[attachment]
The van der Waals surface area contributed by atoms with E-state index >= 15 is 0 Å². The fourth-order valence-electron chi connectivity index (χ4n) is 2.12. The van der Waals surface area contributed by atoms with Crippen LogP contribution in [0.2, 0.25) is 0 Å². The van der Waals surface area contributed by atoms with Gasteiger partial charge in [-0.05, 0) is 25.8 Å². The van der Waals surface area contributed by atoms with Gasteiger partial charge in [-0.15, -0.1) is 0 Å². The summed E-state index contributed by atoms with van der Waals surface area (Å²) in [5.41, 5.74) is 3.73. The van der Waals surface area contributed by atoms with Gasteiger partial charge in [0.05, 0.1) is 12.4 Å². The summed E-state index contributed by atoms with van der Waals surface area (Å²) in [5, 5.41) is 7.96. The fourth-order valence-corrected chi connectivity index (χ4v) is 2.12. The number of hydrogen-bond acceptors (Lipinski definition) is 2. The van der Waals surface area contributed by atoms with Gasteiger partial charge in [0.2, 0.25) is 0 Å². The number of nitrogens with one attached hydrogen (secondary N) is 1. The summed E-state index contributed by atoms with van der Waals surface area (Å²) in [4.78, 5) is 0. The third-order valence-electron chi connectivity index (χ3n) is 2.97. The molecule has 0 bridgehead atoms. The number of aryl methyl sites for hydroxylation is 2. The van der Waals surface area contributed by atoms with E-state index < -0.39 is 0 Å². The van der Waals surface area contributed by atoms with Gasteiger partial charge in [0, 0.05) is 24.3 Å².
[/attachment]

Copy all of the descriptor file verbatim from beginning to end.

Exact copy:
The van der Waals surface area contributed by atoms with E-state index >= 15 is 0 Å². The fourth-order valence-electron chi connectivity index (χ4n) is 2.12. The van der Waals surface area contributed by atoms with Crippen LogP contribution in [0.2, 0.25) is 0 Å². The van der Waals surface area contributed by atoms with Gasteiger partial charge in [-0.05, 0) is 25.8 Å². The van der Waals surface area contributed by atoms with Gasteiger partial charge in [-0.15, -0.1) is 0 Å². The summed E-state index contributed by atoms with van der Waals surface area (Å²) in [5.41, 5.74) is 3.73. The van der Waals surface area contributed by atoms with Gasteiger partial charge in [0.05, 0.1) is 12.4 Å². The summed E-state index contributed by atoms with van der Waals surface area (Å²) in [5, 5.41) is 7.96. The fourth-order valence-corrected chi connectivity index (χ4v) is 2.12. The number of hydrogen-bond acceptors (Lipinski definition) is 2. The van der Waals surface area contributed by atoms with Gasteiger partial charge in [0.2, 0.25) is 0 Å². The number of nitrogens with one attached hydrogen (secondary N) is 1. The summed E-state index contributed by atoms with van der Waals surface area (Å²) in [4.78, 5) is 0. The third-order valence-electron chi connectivity index (χ3n) is 2.97. The molecule has 0 bridgehead atoms. The number of aryl methyl sites for hydroxylation is 2. The van der Waals surface area contributed by atoms with E-state index < -0.39 is 0 Å². The van der Waals surface area contributed by atoms with Gasteiger partial charge in [0, 0.05) is 24.3 Å².